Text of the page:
Brainstorm: Plant Cleanliness Pt. 3

In the final part of this three-part series of Food Manufacturing Brainstorm, we ask: what plant cleanliness techniques and best practices can food manufacturers employ to improve food safety in their facilities?

This article originally appeared in Food Manufacturing's November/December 2014 print issue

The Food Manufacturing Brainstorm features industry experts sharing their perspectives on issues critical to the overall food industry marketplace. 

In this issue, we ask: What plant cleanliness techniques and best practices can food manufacturers employ to improve food safety in their facilities?

Hand hygiene — handwashing with soap and water or using an alcohol-based hand sanitizer when soap and water isn’t available — is a best practice that every food manufacturing facility can employ to help improve its overall safety.

First, in order for hand hygiene to be practiced it must be feasible. This means that workers must have access to either soap and water or an alcohol-based hand sanitizer. In order to achieve this, plants need to consider where all of the possible hand hygiene opportunities within their facility are. This includes, for example, where there is a chance of cross contamination. In addition, workers should be encouraged to practice hand hygiene before and after starting work. 

The next step is for employers to promote a healthy workforce and food safety by instituting hand hygiene education and product solutions. GOJO recommends:

Ensuring all hand soap dispensers are available, filled and in good working order; 

Establishing norms and etiquette for good hand hygiene; and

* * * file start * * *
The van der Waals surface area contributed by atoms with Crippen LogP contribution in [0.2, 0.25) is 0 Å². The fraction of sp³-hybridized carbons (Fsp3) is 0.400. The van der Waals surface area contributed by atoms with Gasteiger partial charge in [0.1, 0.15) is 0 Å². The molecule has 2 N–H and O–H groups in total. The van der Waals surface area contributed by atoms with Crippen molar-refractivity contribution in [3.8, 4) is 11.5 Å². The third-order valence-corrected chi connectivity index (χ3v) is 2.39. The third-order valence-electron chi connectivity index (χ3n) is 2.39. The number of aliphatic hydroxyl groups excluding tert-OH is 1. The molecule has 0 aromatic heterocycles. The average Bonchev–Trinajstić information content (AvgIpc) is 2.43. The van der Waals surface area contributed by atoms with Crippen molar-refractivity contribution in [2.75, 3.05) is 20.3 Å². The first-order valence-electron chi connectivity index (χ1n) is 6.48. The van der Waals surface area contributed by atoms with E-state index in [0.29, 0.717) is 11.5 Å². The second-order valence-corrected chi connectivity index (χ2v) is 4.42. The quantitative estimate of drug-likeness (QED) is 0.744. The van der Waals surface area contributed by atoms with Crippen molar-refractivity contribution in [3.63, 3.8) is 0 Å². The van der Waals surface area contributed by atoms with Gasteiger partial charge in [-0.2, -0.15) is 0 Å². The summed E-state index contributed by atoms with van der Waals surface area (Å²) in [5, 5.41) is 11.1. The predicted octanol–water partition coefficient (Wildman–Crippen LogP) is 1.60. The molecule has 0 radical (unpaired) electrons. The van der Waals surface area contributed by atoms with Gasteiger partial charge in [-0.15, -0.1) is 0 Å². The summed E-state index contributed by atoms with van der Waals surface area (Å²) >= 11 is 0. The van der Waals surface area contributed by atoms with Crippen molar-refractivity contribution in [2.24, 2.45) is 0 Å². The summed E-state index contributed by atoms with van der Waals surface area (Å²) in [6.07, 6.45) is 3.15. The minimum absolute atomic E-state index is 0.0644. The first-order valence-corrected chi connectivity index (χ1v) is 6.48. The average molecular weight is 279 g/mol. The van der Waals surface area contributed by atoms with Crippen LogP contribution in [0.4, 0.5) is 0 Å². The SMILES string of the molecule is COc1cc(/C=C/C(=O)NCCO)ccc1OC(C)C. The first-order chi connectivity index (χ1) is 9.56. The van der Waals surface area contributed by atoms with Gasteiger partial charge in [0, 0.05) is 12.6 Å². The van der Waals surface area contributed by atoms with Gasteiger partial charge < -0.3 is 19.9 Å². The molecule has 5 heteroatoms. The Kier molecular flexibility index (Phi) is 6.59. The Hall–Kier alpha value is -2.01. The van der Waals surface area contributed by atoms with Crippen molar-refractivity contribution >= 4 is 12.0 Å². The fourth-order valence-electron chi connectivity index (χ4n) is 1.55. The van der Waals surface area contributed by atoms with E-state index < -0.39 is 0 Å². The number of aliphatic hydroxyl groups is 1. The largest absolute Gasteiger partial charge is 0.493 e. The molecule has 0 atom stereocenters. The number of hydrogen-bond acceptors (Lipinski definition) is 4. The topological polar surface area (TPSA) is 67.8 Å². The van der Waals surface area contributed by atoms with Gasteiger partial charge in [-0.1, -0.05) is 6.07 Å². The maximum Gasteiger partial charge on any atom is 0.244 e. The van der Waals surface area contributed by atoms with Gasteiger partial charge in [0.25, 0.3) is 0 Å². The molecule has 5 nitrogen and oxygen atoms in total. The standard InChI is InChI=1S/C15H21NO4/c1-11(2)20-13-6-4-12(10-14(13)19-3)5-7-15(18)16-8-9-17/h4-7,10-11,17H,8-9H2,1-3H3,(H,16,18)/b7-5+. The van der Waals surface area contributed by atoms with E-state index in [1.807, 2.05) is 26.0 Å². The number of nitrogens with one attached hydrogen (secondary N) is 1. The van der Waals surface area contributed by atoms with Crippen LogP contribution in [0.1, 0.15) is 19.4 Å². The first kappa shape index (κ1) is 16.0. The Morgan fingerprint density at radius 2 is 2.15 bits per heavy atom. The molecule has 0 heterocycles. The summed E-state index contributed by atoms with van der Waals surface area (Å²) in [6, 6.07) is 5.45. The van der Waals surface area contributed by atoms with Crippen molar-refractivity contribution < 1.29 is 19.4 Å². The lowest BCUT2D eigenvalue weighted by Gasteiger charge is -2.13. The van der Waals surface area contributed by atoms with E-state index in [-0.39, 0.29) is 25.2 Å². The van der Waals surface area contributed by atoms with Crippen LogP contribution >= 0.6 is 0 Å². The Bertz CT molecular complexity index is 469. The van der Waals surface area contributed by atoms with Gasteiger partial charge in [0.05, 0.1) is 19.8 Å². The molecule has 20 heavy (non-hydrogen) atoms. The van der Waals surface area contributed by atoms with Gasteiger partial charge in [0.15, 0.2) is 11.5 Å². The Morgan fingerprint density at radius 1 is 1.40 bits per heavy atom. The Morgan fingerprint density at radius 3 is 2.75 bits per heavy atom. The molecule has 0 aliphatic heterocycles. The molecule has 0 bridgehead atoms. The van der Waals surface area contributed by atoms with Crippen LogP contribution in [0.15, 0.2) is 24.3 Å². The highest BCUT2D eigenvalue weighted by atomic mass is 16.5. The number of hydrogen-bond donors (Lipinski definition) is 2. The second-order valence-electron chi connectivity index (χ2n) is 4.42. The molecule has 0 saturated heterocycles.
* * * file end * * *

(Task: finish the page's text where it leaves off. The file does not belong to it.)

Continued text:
Building a culture of good hand hygiene that includes handwashing, hand sanitizing and hand moisturizing. Hand 

cleaners that clean and condition effectively are more apt to be used and thus more likely to deliver full benefits.

And finally, it is important to remind individuals of proper handwashing and hand sanitizing techniques. For handwashing, the entire process should take at least 20 seconds. A good practice is to wet hands with water, apply enough soap to cover all hand surfaces, rub hands palm to palm and carefully scrub fingers, the back and front of hands and each thumb. Rinse hands with water and gently dry hands with a clean paper towel.

The hand sanitizing process should take about 15 seconds. Apply a palmful of alcohol-based hand sanitizer into your hands, covering all surfaces; rub the sanitizer into the palms of your hands, fingers, back and front of hands and thumbs. Continuing rubbing hands together until hands are dry.

Hand hygiene is critical to your facility’s safety because poor worker hygiene could undermine other sanitary practices.

Dave Schumaker, Microbiologist, GOJO